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Wüst apologizes to Cologne NSU victims

20 years after the attack
Wüst apologizes to Cologne NSU victims

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20 years ago, a nail bomb exploded in Cologne. 22 people were injured. The police initially investigated the victims' environment. But the attack was actually carried out by right-wing extremists. NRW Prime Minister Wüst now found words of regret for the victims.

20 years after the attack by the right-wing extremist terrorist group NSU in Cologne's Keupstrasse, the North Rhine-Westphalian Prime Minister Hendrik Wüst has apologized to those affected for the authorities' mistakes. “The state, whose primary task is to protect people, must admit that it failed to do so in Keupstrasse,” wrote the CDU politician in a guest article for the “Kölner Stadt-Anzeiger” and the Turkish newspaper “Hürriyet”.

“The state did not protect people.” It did not protect them from physical and psychological harm or from false suspicions, Wüst stressed. “As Prime Minister of North Rhine-Westphalia, I therefore apologize to everyone who was not believed for so long and who were wrongly targeted by the investigations themselves, even though they were victims.”

On June 9, 2004, a nail bomb attack rocked Cologne's Keupstrasse, which is characterized by many Turkish shops. 22 people were injured, some of them critically. For a long time, the police suspected that the perpetrators were close to the victims. Only later was the attack attributed to the right-wing extremist NSU (“National Socialist Underground”). On Sunday, the attack will be commemorated in the presence of Federal President Frank-Walter Steinmeier.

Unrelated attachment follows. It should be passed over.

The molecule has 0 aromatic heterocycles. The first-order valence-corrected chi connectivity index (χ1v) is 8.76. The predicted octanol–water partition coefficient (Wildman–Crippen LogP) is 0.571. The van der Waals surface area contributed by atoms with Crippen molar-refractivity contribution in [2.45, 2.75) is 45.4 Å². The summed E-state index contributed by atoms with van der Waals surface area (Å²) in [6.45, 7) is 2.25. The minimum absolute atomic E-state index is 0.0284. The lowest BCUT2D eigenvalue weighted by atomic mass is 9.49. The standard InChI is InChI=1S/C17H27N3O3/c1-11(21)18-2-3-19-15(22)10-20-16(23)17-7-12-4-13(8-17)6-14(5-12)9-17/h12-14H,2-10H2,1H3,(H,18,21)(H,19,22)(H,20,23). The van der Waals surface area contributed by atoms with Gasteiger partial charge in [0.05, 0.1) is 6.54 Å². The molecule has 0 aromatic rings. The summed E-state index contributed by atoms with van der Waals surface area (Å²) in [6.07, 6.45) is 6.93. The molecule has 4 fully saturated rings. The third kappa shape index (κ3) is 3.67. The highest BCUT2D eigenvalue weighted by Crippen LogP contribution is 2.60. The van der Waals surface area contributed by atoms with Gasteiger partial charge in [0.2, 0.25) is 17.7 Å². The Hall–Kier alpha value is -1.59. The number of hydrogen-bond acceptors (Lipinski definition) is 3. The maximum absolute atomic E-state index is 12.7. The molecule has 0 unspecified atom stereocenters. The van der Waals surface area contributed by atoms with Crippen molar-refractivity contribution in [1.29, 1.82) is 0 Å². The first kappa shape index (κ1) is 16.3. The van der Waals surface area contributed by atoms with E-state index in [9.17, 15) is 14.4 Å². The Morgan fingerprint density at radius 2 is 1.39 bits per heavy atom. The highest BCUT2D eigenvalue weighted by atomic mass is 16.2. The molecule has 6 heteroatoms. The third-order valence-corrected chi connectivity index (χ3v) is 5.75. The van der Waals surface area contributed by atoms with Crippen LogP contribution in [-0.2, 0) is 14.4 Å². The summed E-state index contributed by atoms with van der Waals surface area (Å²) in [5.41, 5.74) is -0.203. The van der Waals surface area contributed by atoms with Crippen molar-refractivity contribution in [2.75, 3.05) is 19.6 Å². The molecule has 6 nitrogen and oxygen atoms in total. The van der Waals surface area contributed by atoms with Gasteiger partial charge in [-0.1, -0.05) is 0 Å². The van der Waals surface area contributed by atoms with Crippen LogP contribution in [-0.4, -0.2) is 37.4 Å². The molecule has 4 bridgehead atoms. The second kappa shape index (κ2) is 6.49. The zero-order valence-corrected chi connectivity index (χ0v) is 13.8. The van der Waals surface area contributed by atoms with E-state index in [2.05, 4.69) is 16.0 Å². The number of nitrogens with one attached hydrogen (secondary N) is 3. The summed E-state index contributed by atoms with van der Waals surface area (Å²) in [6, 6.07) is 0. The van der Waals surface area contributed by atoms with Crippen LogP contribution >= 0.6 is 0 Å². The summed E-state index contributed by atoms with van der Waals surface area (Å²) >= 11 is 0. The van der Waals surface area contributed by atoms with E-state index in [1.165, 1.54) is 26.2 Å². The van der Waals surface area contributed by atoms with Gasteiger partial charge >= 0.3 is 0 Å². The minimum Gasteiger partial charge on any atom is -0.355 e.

Demand for democratic center

In his guest article, Wüst complained that the residents of Keupstrasse had “not only had to experience the shock of the attack and the fear for their own lives, but also prejudice and defamation.” In some cases, even those affected and their relatives were investigated. Society and the media had also made mistakes, as shown by the introduction of the “unspeakable term 'kebab murders'.” “Narrow-minded thinking in intellectual boxes” was the source of the errors, wrote Wüst.

“Especially now, when right-wing extremist parties are once again successfully pursuing politics with prejudice and exclusion, the democratic center must stand together against such thinking,” demands the CDU politician. North Rhine-Westphalia has learned from its mistakes. The police and the judiciary “today reflect the social diversity of our country more strongly.”

The NSU carried out bomb attacks and robberies in Germany for years. The right-wing extremist cell murdered a total of ten people before it was discovered at the end of 2011 when Mundlos and Böhnhardt took their lives in a caravan. Two years later, the NSU trial began before the Higher Regional Court (OLG) in Munich. The surviving NSU perpetrator Beate Zschäpe was sentenced to life imprisonment, and four co-defendants who were NSU helpers were sentenced to prison terms of between two and a half and ten years.

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